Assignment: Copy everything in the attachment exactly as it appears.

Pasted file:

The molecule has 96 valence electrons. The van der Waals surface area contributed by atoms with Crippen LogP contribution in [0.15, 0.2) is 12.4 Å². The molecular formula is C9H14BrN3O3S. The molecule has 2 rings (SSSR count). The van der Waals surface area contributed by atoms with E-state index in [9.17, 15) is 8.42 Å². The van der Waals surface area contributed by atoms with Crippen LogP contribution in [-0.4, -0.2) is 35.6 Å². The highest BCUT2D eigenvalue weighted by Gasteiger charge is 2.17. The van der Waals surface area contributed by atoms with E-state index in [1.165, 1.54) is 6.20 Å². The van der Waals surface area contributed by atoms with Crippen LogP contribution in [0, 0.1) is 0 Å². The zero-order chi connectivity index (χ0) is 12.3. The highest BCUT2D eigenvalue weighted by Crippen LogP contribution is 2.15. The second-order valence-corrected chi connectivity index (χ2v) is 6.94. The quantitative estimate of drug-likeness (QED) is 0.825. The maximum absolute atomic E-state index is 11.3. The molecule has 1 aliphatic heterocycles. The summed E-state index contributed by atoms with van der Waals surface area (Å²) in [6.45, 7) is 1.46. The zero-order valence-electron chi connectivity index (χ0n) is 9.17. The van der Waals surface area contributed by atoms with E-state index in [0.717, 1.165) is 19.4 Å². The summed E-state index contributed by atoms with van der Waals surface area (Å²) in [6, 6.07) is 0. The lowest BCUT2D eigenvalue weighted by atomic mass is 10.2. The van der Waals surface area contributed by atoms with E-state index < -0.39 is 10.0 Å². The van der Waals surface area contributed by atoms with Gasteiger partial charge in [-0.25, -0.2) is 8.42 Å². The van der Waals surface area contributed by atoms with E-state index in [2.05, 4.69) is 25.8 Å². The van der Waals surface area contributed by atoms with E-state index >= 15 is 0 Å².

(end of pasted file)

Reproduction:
The molecule has 96 valence electrons. The van der Waals surface area contributed by atoms with Crippen LogP contribution in [0.15, 0.2) is 12.4 Å². The molecular formula is C9H14BrN3O3S. The molecule has 2 rings (SSSR count). The van der Waals surface area contributed by atoms with E-state index in [9.17, 15) is 8.42 Å². The van der Waals surface area contributed by atoms with Crippen LogP contribution in [-0.4, -0.2) is 35.6 Å². The highest BCUT2D eigenvalue weighted by Gasteiger charge is 2.17. The van der Waals surface area contributed by atoms with E-state index in [1.165, 1.54) is 6.20 Å². The van der Waals surface area contributed by atoms with Crippen LogP contribution in [0, 0.1) is 0 Å². The zero-order chi connectivity index (χ0) is 12.3. The highest BCUT2D eigenvalue weighted by Crippen LogP contribution is 2.15. The second-order valence-corrected chi connectivity index (χ2v) is 6.94. The quantitative estimate of drug-likeness (QED) is 0.825. The maximum absolute atomic E-state index is 11.3. The molecule has 1 aliphatic heterocycles. The summed E-state index contributed by atoms with van der Waals surface area (Å²) in [6.45, 7) is 1.46. The zero-order valence-electron chi connectivity index (χ0n) is 9.17. The van der Waals surface area contributed by atoms with E-state index in [0.717, 1.165) is 19.4 Å². The summed E-state index contributed by atoms with van der Waals surface area (Å²) in [6, 6.07) is 0. The lowest BCUT2D eigenvalue weighted by atomic mass is 10.2. The van der Waals surface area contributed by atoms with E-state index < -0.39 is 10.0 Å². The van der Waals surface area contributed by atoms with Gasteiger partial charge in [-0.25, -0.2) is 8.42 Å². The van der Waals surface area contributed by atoms with E-state index in [2.05, 4.69) is 25.8 Å². The van der Waals surface area contributed by atoms with E-state index >= 15 is 0 Å².